NaNo for you, but NoNo for me

Susan-Mermaid-avatarThat’s right.  I didn’t do NaNo this year.  The final days of last November brought on a sly, simmering uneasiness about my health.  It was a feeling I couldn’t quite shake, but knew I ignored it at my own peril.  Yes, nineteen years with the unpredictable and unforgiving disorder of MS have taught me to respect my intuition – if you’ve got the shakes, Susan, for God’s sake slow down.  And, if you know me, I’m an all-in or a who-cares kind of girl, and I felt it unwise to  subject myself to another month of NaNo stress.  Writing is meant to be fun.  Why spoil it with another trip to physical therapy?

Instead, I embarked on an entirely different type of insanity.  One where *I* was making the rules (sort of).  In fact, I have been on a writing hiatus this month in order to preserve my sanity (what little I have).  And do you know what?  It sucks.

I’m taking an online course to earn graduate credits and earn the next level of fifteen hours so I can also earn another raise at work.  That is, beyond the yearly seniority raise that’s built into our contract with the school.  If I can look smarter by earning additional graduate credit hours, I get more cash in my pay envelope:

*Right.* Like I said, mo’ money.

So, I’ve been taking this course on using primary sources at the Library of Congress.  I go around hunting up really cool pictures that I might be able to use in my teaching:

How did the Civil War turn out for these two?

And not paying enough attention, so I find this, which I sent to my son.  He lives in Binghamton, so it seemed like the right thing to do:

Panorama of Binghamton, NY – 1909

 And he liked it a lot, since he recognized the landmarks (the town hasn’t changed much in a hundred years, which is part of its charm.)

Then my local writing group, CTRWA, reminded its members to enter the chapter’s “fun” contest:  the Marga-RITAs.  Chapter-only, it celebrates the best and the worst in our writing.  Categories like “most creative and anatomically impossible sex scene” and “best run-on sentence” help exorcise the misery of our writing “errors”,  while we celebrate another year of writing good stuff (“best use of adorable child and/or cute animal” is my fave)(you are so going down this year, Kristan Higgins!)

Do you have any idea what it feels like to find your writing, hidden away while you slave over primary sources in pursuit of filthy lucre in your day job?  It really stings!  Little gems of prose are discovered, just waiting for the tacky margarita glass that is the prize (I have two).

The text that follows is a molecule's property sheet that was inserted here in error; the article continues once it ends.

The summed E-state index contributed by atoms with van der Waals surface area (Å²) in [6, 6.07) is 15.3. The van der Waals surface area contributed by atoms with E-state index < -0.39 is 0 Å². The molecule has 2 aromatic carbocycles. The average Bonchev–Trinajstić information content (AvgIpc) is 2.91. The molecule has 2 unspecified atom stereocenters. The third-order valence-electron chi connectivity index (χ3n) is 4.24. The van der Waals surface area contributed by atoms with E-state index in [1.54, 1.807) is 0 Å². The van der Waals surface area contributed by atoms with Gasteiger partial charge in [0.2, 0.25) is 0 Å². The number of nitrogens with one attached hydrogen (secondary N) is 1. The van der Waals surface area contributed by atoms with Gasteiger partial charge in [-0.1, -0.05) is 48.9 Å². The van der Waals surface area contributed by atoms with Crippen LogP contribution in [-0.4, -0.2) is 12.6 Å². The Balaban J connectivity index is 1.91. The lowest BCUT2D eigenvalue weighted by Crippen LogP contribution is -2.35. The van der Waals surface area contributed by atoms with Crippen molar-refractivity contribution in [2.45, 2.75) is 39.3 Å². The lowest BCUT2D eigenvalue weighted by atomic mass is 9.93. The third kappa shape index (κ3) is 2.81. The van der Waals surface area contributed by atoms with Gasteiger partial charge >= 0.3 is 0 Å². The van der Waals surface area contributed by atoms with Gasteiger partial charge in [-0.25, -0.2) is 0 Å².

What say you, Mermaid friends?  Did you ever have to go on a writing “diet” to achieve other… er…. achievements?   How did it feel?  And, knowing how it felt at the other end, how hard was it to get back into the writing swing of things?

Enquiring minds want to know!  SusanMermaid



About Susan Jeffery

I am loving the challenge (sometimes) of re-entering the contemporary romance market after a lifetime of raising two fantastic children (it never ends, btw). Just when I thought I was done with kids, I accepted a position as librarian to 900 boys in a Bronx private school. I'm a vintage published author, Harlequin American #206 Fair Game (1987). Winner of the Golden Heart, 1986. Currently exploring the possibility of indie publishing under my new pseudonym (see fresh name, above).

6 thoughts on “NaNo for you, but NoNo for me

  1. Hi Susan!! I’m so glad that you listened to your body–Please stay healthy!

    When we had our foster son, I stopped writing. I didn’t write for the six months he was here. Things were so “real” when he was here, unbelievably real, if that makes sense, that I couldn’t escape into my writing, and I had no emotions LEFT at the end of the day to put onto the page. When he ultimately needed to move to a new home, I fell into a depression that lasted for a couple years. I did write during that time, but it wasn’t the same at all, it wasn’t from the heart, because my heart was closed. But the good news is that all of that is behind me. I found myself again, and I can pour my heart out with the best of them!

    Good luck with your raise!!

  2. Fun post, Susan-Mermaid. I would write more, but I’m in NaNo hell!!!!! Ahhhh – 12,000 words to go. Wish me luck while my ulcer forms!

  3. Hi Susan! I applaud your non-NaNo’ing. If it just isn’t your thing, it just isn’t! My writing doesn’t flow very well at that pace either. So far I haven’t had to take a serious writing diet as you say. Not for very long at least. I used to take every summer off but now I’ve found that I like writing a short story even with the kiddo home. I hope your health and happiness are all blossoming this Thanksgiving, my friend. Love to you and yours.

  4. You all are so sweet to respond! I confess, I’ve been totally overwhelmed today with Thanksgiving stress, class stress, storm stress – all the stress nobody wants to have this time of year! I’m happy to report, though, that school is CLOSED until Monday!!! Be still my heart, I get to relax for the entire weekend.

  5. Hi Susan, loved your post. Your health and sanity is primary, good for you. I haven’t ever attempted the NaNo. I refuse to put myself under the gun. Life is too short, who want to do something that makes it shorter.Thanks for sharing. Have a wonderful Thanksgiving.

  6. I did NaNo even after saying that I wasn’t going to this year. I didn’t comment on this post earlier because I was playing catch-up. I finally finished the book, although I’m skeptical of its worth. It’s definitely going to need some heavy revisions. Lol.
    Good for you to listen to your body instead of annoying NaNo people. Haha
    Do what works best for you, your health and your writing.
    Hope you had a wonderful Thanksgiving! 🙂

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